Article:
But the English and French continued to take opposite sides in the internal politics of India. This had resulted in the Second Carnatic War (1749-1754). Dupleix supported the cause of Muzafar Jang, who wanted to become the Nizam of Hyderabad and Chanda Sahib, an aspirant for the throne of Arcot. The troops of these three defeated Anwar Uddin, who was with the British in the First Carnatic War, and killed him in the Battle of Ambur in 1749. After this victory, Muzafar Jung became the Nizam and Chanda Sahib the Nawab of Arcot. Muhammad Ali, son of Anwar Uddin escaped to Tiruchirappalli. The English sent troops in support of him. In the meantime, the British commander Robert Clive captured Arcot. He also inflicted a severe defeat on the French at Kaveripakkam. Chanda Sahib was captured and beheaded in Tanjore. Meanwhile Dupleix was replaced by Godeheu as the French governor. The war came to an end by the Treaty of Pondicherry in 1754.


The outbreak of the Seven Years War (1756-1763) in Europe led to the Third Carnatic War (1758-1763). Count de Lally was the commander of the French troops. The British General Sir Eyre Coote defeated him at Wandiwash in 1760. In the next year, Pondicherry was captured and destroyed by the British troops. The Seven Years War came to an end by the Treaty of Paris in1763. The Third Carnatic War also ended. The French agreed to confine its activities in Pondicherry, Karaikkal, Mahe and Yenam. Thus the Anglo-French rivalry came to a close with British success and French failure.


The causes for the French failure can be summed up as follows:


  Commercial and naval superiority of the English.


  Lack of support from the French government.

  French had support only in the Deccan but the English had a strong base in Bengal.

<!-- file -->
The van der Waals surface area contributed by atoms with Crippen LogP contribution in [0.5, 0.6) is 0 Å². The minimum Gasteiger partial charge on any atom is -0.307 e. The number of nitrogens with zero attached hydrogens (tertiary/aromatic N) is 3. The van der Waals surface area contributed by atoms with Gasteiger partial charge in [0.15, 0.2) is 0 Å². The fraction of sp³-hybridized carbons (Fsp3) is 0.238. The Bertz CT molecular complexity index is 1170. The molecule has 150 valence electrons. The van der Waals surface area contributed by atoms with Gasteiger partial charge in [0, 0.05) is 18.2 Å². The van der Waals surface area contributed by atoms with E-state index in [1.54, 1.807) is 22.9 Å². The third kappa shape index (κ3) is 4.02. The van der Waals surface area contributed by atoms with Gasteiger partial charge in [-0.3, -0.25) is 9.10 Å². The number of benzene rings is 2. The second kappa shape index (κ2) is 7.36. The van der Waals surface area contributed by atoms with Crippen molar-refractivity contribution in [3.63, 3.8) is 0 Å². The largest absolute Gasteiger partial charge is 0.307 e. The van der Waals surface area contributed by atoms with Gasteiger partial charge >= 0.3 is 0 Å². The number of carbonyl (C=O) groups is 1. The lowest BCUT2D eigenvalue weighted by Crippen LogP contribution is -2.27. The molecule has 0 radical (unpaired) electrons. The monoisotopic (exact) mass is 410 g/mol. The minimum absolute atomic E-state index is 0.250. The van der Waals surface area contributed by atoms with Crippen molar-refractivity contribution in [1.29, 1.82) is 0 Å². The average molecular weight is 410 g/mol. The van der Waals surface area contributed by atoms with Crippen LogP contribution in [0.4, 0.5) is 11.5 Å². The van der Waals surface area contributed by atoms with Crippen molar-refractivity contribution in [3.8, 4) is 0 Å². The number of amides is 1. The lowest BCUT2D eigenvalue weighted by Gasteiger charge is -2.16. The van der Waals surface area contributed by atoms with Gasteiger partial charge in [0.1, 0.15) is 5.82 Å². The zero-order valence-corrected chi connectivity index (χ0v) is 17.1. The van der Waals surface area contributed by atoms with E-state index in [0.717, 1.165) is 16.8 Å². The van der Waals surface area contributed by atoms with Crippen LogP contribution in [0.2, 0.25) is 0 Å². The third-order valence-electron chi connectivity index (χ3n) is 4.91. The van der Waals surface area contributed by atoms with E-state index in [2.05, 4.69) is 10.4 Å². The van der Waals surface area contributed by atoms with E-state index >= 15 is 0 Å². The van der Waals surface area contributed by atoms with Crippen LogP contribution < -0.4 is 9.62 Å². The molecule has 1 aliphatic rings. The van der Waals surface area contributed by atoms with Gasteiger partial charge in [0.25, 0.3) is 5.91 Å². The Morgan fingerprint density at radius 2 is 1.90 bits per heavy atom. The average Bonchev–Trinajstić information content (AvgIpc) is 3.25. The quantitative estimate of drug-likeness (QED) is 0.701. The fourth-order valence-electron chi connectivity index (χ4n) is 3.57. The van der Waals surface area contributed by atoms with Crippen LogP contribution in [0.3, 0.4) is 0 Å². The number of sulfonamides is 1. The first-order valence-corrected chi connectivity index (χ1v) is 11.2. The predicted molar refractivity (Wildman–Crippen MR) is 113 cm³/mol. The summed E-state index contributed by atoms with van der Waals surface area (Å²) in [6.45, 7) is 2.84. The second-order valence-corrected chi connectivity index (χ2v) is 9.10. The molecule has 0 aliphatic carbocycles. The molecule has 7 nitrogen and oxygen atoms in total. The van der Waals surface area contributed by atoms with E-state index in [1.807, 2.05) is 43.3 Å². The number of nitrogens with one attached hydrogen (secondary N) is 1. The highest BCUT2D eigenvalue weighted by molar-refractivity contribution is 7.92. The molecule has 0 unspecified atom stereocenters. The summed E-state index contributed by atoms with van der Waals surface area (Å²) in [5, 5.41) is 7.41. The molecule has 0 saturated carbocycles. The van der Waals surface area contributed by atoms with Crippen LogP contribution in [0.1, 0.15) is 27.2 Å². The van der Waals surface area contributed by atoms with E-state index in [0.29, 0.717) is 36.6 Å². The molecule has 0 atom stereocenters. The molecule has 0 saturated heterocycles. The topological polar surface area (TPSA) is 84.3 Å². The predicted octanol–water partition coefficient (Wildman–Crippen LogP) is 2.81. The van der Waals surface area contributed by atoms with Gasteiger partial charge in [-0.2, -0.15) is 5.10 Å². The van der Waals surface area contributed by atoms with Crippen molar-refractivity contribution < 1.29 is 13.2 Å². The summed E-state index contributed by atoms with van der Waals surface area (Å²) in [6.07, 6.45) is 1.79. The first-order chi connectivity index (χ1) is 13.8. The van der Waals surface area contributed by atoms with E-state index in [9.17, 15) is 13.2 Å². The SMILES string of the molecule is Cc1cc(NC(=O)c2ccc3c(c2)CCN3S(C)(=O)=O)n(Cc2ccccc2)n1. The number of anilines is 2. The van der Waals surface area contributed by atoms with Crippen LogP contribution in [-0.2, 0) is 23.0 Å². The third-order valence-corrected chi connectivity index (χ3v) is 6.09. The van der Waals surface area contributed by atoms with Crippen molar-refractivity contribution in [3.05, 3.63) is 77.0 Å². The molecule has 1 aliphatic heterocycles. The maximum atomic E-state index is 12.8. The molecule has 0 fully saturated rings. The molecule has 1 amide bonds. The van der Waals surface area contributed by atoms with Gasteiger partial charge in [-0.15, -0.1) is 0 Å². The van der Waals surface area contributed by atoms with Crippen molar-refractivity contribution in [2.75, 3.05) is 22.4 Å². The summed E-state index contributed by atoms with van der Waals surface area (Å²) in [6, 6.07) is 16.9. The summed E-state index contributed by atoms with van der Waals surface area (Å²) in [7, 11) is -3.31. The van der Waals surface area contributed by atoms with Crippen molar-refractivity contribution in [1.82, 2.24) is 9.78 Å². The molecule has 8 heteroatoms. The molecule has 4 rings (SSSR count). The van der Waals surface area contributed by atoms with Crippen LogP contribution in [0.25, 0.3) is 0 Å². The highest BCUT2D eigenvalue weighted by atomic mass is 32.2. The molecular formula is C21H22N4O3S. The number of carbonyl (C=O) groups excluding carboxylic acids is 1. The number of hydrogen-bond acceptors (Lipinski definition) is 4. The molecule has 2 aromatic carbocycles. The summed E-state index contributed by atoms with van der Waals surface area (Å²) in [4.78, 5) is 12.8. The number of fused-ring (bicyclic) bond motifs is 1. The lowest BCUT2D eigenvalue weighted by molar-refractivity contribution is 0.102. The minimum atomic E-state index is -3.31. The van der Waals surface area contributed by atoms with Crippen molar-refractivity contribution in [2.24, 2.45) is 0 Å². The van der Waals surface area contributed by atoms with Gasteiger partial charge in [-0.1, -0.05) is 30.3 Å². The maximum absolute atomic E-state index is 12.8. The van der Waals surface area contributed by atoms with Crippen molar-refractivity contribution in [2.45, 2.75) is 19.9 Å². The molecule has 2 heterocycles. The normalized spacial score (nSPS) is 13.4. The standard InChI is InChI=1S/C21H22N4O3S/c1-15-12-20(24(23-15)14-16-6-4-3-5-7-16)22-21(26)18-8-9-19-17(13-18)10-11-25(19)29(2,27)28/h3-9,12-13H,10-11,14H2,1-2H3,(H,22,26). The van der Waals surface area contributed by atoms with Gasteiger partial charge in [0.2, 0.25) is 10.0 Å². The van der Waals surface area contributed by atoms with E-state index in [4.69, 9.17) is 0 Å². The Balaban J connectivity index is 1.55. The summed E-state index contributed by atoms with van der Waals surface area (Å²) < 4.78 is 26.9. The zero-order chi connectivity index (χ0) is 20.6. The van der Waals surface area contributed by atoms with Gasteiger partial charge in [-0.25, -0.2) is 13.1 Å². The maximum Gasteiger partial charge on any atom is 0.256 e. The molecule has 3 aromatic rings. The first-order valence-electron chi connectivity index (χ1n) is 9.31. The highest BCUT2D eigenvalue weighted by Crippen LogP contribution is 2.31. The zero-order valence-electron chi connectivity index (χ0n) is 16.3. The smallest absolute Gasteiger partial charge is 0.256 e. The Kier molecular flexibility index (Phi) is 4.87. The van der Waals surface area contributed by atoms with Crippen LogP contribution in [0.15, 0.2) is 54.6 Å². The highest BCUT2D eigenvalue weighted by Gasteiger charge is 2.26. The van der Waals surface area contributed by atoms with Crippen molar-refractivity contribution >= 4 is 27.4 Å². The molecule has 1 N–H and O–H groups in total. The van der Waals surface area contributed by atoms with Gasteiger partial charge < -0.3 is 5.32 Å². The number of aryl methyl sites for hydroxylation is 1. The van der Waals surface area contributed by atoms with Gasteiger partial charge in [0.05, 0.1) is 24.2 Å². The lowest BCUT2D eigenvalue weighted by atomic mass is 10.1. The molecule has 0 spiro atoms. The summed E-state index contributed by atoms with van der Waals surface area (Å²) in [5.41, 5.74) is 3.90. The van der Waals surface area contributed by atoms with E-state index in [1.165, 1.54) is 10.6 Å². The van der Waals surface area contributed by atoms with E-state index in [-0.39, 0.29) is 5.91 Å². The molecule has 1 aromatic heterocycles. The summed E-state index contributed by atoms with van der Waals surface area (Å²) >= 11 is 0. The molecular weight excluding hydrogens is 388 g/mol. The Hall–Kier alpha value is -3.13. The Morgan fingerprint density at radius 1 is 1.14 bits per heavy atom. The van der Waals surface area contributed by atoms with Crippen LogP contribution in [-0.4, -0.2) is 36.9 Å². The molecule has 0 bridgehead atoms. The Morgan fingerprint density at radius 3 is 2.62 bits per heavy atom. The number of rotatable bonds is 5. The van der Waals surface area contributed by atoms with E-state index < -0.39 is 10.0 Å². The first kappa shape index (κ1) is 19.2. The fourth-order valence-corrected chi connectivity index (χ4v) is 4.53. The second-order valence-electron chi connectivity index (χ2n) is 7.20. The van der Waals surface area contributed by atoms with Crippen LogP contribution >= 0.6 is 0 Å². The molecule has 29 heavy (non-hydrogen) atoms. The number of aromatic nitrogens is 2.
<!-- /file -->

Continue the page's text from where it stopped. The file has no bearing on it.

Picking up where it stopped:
English had three important ports - Calcutta, Bombay and Madras but French had only Pondicherry.


  Difference of opinion between the French Generals.


  England's victory in the European wars decided the destiny of the French in India.

Establishment of British Power in Bengal

Bengal remained one of the fertile and wealthy regions of India. The English ascendancy in Bengal proved to be the basis for the expansion of English rule in India. The conflict between the Nawab of Bengal, Siraj-ud-Daula and the English led to the Battle of Plassey held on 23 June 1757. Robert Clive, the Commander of the British troops emerged victorious by defeating the Nawab's army. The easy English victory was due to the treachery of Mir Jabar, the Commander of Nawab's army. However, the victory of the British in the Battle of Plassey marked the foundation of the British rule in India.

In 1764, the English once again defeated the combined forces of the Nawab of Oudh, the Mughal Emperor and the Nawab of Bengal in the Battle of Buxar. The English military superiority was decisively established. In 1765, Robert Clive was appointed as the Governor of Bengal. In the same year, the Treaty of Allahabad was concluded by which the Mughal Emperor granted the Diwani rights to the English East India Company. Thus the British power in India was thoroughly established.